In the middle of a case involving Canadian Mounties high on radioactive, LSD-infused maple syrup, Tony Chu and his FDA partner John Colby find themselves abducted by aliens from the future! Or the characters from Outer Darkness (hey, it’s my review and I’ll tell it however I want to). Tony and John are brought aboard The Charon, and tasked with aiding the crew on a highly important diplomatic mission: a mission in dire need of someone with Tony’s unique skill set, or at least the skill set they think he has.
Set sometime after Chew #60, but also during Chew #18, and somewhere in the middle of season one of Outer Darkness, this is a crossover comic that brings together two of John Layman’s Image series in an unexpected and entirely entertaining way. I feel that the three creators have found a way to effortlessly connect both the grounded and intergalactic portions of Layman’s work by finding the common elements between the two series involved, and using them to create a bridge between the titles. Even though there’s a lot to establish, and a lot of characters to introduce, I feel like the introduction of Tony and John along with the crew from The Charon is presented in a smooth and straight forward way, establishing every character as they’re needed, making this an interesting jumping on point for new readers as well as existing fans of either book.
It’s testament to John Layman’s writing that the narrative feels like an organic event, especially considering just how different the two series are. Perhaps it might not seem that way if you’re new to both series, but my initial thoughts are that against all the odds this is a fairly easy jumping-on point for both books going forward, with the crossover feeling more like an offbeat episode of Star Trek than anything else.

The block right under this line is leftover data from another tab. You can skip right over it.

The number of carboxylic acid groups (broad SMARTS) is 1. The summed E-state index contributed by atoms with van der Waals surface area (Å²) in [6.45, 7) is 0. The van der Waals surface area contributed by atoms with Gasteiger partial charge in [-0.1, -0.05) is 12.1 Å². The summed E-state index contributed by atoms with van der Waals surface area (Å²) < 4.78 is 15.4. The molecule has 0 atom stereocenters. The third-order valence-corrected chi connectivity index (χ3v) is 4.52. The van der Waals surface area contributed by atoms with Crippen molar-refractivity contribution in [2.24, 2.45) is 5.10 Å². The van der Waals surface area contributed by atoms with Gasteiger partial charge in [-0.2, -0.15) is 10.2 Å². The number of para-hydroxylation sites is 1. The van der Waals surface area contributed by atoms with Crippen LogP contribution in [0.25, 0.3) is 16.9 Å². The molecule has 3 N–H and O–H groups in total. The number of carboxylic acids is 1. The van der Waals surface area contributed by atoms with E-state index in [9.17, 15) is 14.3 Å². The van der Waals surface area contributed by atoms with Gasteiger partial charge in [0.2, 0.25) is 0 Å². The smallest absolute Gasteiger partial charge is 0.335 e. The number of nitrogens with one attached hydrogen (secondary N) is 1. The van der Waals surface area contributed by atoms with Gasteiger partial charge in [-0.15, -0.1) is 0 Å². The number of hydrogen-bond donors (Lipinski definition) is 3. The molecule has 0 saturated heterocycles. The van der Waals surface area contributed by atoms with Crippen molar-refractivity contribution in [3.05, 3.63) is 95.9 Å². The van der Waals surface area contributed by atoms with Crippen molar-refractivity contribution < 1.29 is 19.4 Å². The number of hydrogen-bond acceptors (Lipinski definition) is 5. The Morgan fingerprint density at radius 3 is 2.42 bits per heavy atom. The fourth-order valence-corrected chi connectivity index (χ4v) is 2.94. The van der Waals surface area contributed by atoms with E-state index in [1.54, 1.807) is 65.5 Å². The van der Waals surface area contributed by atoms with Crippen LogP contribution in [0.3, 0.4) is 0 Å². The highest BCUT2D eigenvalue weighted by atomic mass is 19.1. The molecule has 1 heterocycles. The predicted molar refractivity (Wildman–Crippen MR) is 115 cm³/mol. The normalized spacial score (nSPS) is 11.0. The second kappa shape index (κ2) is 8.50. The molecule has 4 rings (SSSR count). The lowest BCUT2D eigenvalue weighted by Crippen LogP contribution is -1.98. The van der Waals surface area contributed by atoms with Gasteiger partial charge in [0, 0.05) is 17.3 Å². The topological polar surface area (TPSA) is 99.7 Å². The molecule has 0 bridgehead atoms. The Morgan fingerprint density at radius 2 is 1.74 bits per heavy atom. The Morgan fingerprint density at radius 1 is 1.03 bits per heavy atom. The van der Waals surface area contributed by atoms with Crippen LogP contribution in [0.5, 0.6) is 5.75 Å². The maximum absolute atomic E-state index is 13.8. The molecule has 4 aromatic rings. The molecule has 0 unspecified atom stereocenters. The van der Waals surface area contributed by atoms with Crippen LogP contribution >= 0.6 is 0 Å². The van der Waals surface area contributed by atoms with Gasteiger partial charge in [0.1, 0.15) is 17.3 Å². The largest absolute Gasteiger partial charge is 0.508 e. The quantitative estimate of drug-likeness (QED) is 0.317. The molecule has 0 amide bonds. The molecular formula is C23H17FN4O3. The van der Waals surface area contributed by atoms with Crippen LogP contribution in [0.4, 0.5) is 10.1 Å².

Despite having noticeably different styles, both Afu Chan and Rob Guillory’s artwork throughout this issue are fantastic. Chan is the artist for the majority of the issue, bringing the same great style seen throughout Outer Darkness, and his take on both Tony Chu and John Colby feels both unique and in keeping with Guillory’s character designs. Equally, Rob Guillory’s contribution to this first issue immediately reminded me why I loved Chew so much — every panel is packed with energy, easily missed jokes, and blindingly bright coloring.
Before I read this issue, I didn’t know a lot about the crossover. I’m a big fan of both Chew and Outer Darkness, and I’m pleased to see that this will be a limited series rather than just a one-shot. With two solid artists working on the book and Layman’s unique story ideas, I think this is a good read for fans of either series and new readers alike.
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